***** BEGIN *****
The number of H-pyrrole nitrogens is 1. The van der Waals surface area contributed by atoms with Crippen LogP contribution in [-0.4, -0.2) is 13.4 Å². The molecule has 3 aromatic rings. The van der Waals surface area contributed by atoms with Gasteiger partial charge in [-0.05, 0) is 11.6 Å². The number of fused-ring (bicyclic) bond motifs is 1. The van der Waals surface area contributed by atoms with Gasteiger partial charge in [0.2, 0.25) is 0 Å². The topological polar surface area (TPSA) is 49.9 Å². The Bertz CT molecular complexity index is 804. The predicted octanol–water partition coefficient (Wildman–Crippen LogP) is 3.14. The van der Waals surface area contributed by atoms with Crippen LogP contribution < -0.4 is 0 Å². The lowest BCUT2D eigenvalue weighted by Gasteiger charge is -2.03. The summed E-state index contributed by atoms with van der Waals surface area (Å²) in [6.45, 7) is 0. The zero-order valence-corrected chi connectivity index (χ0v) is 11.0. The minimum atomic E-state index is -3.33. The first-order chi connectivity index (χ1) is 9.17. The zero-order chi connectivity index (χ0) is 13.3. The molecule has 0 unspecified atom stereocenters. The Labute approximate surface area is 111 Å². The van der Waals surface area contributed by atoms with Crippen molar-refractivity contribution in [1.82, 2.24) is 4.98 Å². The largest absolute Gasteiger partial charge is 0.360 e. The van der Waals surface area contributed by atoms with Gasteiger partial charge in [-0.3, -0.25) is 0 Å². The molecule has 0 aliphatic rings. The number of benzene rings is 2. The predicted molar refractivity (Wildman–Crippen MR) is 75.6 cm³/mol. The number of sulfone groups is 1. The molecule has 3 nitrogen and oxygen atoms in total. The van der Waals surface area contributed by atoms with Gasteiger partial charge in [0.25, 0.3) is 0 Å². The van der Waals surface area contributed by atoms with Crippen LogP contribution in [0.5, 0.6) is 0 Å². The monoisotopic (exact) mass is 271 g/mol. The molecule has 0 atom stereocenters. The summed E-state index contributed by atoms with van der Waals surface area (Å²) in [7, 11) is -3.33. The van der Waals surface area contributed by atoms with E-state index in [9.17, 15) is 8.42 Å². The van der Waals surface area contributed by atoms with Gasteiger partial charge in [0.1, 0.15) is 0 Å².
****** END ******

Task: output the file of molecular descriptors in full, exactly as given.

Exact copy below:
The number of H-pyrrole nitrogens is 1. The van der Waals surface area contributed by atoms with Crippen LogP contribution in [-0.4, -0.2) is 13.4 Å². The molecule has 3 aromatic rings. The van der Waals surface area contributed by atoms with Gasteiger partial charge in [-0.05, 0) is 11.6 Å². The number of fused-ring (bicyclic) bond motifs is 1. The van der Waals surface area contributed by atoms with Gasteiger partial charge in [0.2, 0.25) is 0 Å². The topological polar surface area (TPSA) is 49.9 Å². The Bertz CT molecular complexity index is 804. The predicted octanol–water partition coefficient (Wildman–Crippen LogP) is 3.14. The van der Waals surface area contributed by atoms with Crippen LogP contribution < -0.4 is 0 Å². The lowest BCUT2D eigenvalue weighted by Gasteiger charge is -2.03. The summed E-state index contributed by atoms with van der Waals surface area (Å²) in [6.45, 7) is 0. The zero-order valence-corrected chi connectivity index (χ0v) is 11.0. The minimum atomic E-state index is -3.33. The first-order chi connectivity index (χ1) is 9.17. The zero-order chi connectivity index (χ0) is 13.3. The molecule has 0 unspecified atom stereocenters. The Labute approximate surface area is 111 Å². The van der Waals surface area contributed by atoms with Crippen molar-refractivity contribution in [1.82, 2.24) is 4.98 Å². The largest absolute Gasteiger partial charge is 0.360 e. The van der Waals surface area contributed by atoms with Gasteiger partial charge in [-0.3, -0.25) is 0 Å². The molecule has 0 aliphatic rings. The number of benzene rings is 2. The predicted molar refractivity (Wildman–Crippen MR) is 75.6 cm³/mol. The number of sulfone groups is 1. The molecule has 3 nitrogen and oxygen atoms in total. The van der Waals surface area contributed by atoms with Gasteiger partial charge in [0.25, 0.3) is 0 Å². The van der Waals surface area contributed by atoms with Crippen LogP contribution in [0.5, 0.6) is 0 Å². The monoisotopic (exact) mass is 271 g/mol. The molecule has 0 atom stereocenters. The summed E-state index contributed by atoms with van der Waals surface area (Å²) in [7, 11) is -3.33. The van der Waals surface area contributed by atoms with E-state index in [9.17, 15) is 8.42 Å². The van der Waals surface area contributed by atoms with Gasteiger partial charge in [0.1, 0.15) is 0 Å².